An SDR for Raspberry Pi
What is it?
This is a project to explore the feasibility of using an off-the shelf Raspberry Pi single-board computer (SBC) as the basis for an FPGA-based Software Defined Radio (SDR) system. The goal is to eventually build a single add-on "Hat" for the Raspberry Pi that would provide wide-band receive capability with a reasonable feature set and good sensitivity.
The system architecture is shown in the diagram below
If VHF operation is desired, 50-ohm VHF RF input from an antenna arrives at the R820T2 breakout board where it is downconverted to a 5MHz IF, otherwise for HF operation a 0-20MHz signal is driven into the RXADC_14 board where it is digitized and passes to the icehat FPGA board. In the FPGA, the HF or VHF IF signal is tuned to baseband and then filtered and decimated with CIC and FIR filters. The final sampling rate is selectable - either 88.2kHz, 48kHz or 44.1kHz.
By default the tuned, filtered and decimated I & Q signals are output through a pulse-density modulator (PDM) to yield a 1-bit digital signal that can be converted to analog by means of a simple 1-pole low-pass filter. Alternatively, the PCM I & Q signals can be transmitted to the Raspberry Pi host computer via the I2S port, processed through user-determined demodulation algorithms and if desired sent back to the FPGA over the I2S bus and the final demodulated audio output to analog by the PDM conversion.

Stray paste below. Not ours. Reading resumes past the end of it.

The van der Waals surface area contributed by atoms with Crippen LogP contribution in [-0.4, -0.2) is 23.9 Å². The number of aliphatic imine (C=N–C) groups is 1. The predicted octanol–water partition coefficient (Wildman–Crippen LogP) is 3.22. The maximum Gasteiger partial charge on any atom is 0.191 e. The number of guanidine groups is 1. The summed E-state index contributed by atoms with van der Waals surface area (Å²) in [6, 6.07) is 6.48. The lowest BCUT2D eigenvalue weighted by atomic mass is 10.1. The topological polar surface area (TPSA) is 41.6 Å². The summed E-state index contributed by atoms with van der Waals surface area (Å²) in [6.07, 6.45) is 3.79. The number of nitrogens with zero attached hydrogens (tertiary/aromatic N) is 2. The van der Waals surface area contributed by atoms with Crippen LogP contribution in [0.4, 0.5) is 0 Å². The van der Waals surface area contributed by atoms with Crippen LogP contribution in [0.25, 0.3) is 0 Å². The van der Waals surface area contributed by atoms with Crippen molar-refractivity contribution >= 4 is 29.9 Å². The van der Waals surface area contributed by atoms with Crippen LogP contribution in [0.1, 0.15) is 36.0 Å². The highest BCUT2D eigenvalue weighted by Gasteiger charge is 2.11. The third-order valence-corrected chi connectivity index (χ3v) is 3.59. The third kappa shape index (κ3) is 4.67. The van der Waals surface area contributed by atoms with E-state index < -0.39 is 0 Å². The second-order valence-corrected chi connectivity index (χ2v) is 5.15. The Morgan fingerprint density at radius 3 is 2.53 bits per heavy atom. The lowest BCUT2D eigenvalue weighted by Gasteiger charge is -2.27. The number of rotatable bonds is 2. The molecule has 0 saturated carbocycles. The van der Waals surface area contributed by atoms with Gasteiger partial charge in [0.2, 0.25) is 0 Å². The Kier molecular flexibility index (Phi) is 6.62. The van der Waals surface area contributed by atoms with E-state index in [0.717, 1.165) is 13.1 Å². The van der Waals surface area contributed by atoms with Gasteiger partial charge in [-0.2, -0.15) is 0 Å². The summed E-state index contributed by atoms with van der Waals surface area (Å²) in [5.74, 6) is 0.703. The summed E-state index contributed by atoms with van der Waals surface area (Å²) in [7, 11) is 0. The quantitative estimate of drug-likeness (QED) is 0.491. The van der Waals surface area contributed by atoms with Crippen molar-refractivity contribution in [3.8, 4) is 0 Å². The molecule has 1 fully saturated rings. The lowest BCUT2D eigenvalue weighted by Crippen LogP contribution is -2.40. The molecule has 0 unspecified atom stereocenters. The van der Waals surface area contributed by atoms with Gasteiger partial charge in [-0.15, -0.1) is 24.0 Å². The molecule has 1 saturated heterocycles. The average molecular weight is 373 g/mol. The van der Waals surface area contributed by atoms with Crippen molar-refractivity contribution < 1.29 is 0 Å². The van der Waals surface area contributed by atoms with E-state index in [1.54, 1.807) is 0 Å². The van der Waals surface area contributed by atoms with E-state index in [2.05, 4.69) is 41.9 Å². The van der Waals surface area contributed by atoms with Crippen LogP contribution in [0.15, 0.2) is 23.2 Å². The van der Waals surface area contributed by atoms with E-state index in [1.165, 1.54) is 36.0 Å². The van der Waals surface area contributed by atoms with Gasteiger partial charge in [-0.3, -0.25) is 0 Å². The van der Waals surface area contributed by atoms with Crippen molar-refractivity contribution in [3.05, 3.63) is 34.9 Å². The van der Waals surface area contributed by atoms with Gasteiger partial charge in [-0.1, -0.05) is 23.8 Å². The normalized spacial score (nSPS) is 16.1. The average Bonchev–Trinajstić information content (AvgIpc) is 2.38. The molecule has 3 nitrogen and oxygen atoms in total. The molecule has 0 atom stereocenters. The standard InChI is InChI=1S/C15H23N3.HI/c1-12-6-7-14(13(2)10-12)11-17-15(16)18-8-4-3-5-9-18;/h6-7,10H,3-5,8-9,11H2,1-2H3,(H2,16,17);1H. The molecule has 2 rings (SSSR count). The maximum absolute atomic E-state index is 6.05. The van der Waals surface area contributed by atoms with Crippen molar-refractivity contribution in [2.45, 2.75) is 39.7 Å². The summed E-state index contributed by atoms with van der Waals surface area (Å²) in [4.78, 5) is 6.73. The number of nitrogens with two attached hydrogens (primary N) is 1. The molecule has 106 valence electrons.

At power-up the FPGA is unconfigured and in a quiescent state. The Raspberry Pi loads the gateware bitstream into the FPGA over the SPI bus, using several GPIO pins to manage the process (reset, configuration selection and status). Once the gateware is running, the host may use the same SPI port to communicate with it, checking ID and status, as well as managing the internal settings such as tuning frequency, output muxing, etc.
The I2S and I2C interfaces between the FPGA and Raspberry Pi emulate a commonly use WM8731 audio codec, including many of the internal write-only registers that control such things as sample rate, sub-function power control and audio output volume. This "masquerade" is required to allow the use of standard Linux audio drivers that are already set up for the WM8731 codec. Faking a standard codec protocol greatly simplifies the host-side software development effort.
Read more about the hardware here: https://github.com/emeb/rpi_rxadc/tree/master/hardware
Read more about the FPGA design (gateware) here: https://github.com/emeb/rpi_rxadc/tree/master/gateware
Read more about the software design here: https://github.com/emeb/rpi_rxadc/tree/master/software